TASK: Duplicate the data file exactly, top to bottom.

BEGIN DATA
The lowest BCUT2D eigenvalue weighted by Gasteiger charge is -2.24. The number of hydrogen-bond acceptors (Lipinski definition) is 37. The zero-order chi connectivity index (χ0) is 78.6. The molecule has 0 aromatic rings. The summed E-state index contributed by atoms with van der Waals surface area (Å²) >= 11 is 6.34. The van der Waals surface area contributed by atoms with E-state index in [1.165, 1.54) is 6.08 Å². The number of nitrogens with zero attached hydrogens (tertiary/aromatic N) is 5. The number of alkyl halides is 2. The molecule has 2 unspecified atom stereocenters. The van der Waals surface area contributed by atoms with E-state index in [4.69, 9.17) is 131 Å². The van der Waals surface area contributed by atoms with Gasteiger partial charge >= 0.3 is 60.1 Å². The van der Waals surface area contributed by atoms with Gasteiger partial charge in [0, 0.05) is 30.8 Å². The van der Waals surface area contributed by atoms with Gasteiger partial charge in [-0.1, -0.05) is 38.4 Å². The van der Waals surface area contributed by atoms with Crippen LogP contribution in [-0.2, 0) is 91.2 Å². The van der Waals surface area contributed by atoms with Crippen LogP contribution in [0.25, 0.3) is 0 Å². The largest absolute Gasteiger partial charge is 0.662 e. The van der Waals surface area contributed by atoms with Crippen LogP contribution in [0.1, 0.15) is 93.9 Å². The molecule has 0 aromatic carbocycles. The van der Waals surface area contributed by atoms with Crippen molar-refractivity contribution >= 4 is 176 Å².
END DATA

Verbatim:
The lowest BCUT2D eigenvalue weighted by Gasteiger charge is -2.24. The number of hydrogen-bond acceptors (Lipinski definition) is 37. The zero-order chi connectivity index (χ0) is 78.6. The molecule has 0 aromatic rings. The summed E-state index contributed by atoms with van der Waals surface area (Å²) >= 11 is 6.34. The van der Waals surface area contributed by atoms with E-state index in [1.165, 1.54) is 6.08 Å². The number of nitrogens with zero attached hydrogens (tertiary/aromatic N) is 5. The number of alkyl halides is 2. The molecule has 2 unspecified atom stereocenters. The van der Waals surface area contributed by atoms with E-state index in [4.69, 9.17) is 131 Å². The van der Waals surface area contributed by atoms with Gasteiger partial charge >= 0.3 is 60.1 Å². The van der Waals surface area contributed by atoms with Gasteiger partial charge in [0, 0.05) is 30.8 Å². The van der Waals surface area contributed by atoms with Gasteiger partial charge in [-0.1, -0.05) is 38.4 Å². The van der Waals surface area contributed by atoms with Crippen LogP contribution in [-0.2, 0) is 91.2 Å². The van der Waals surface area contributed by atoms with Crippen LogP contribution in [0.25, 0.3) is 0 Å². The largest absolute Gasteiger partial charge is 0.662 e. The van der Waals surface area contributed by atoms with Crippen LogP contribution in [0.1, 0.15) is 93.9 Å². The molecule has 0 aromatic carbocycles. The van der Waals surface area contributed by atoms with Crippen molar-refractivity contribution >= 4 is 176 Å².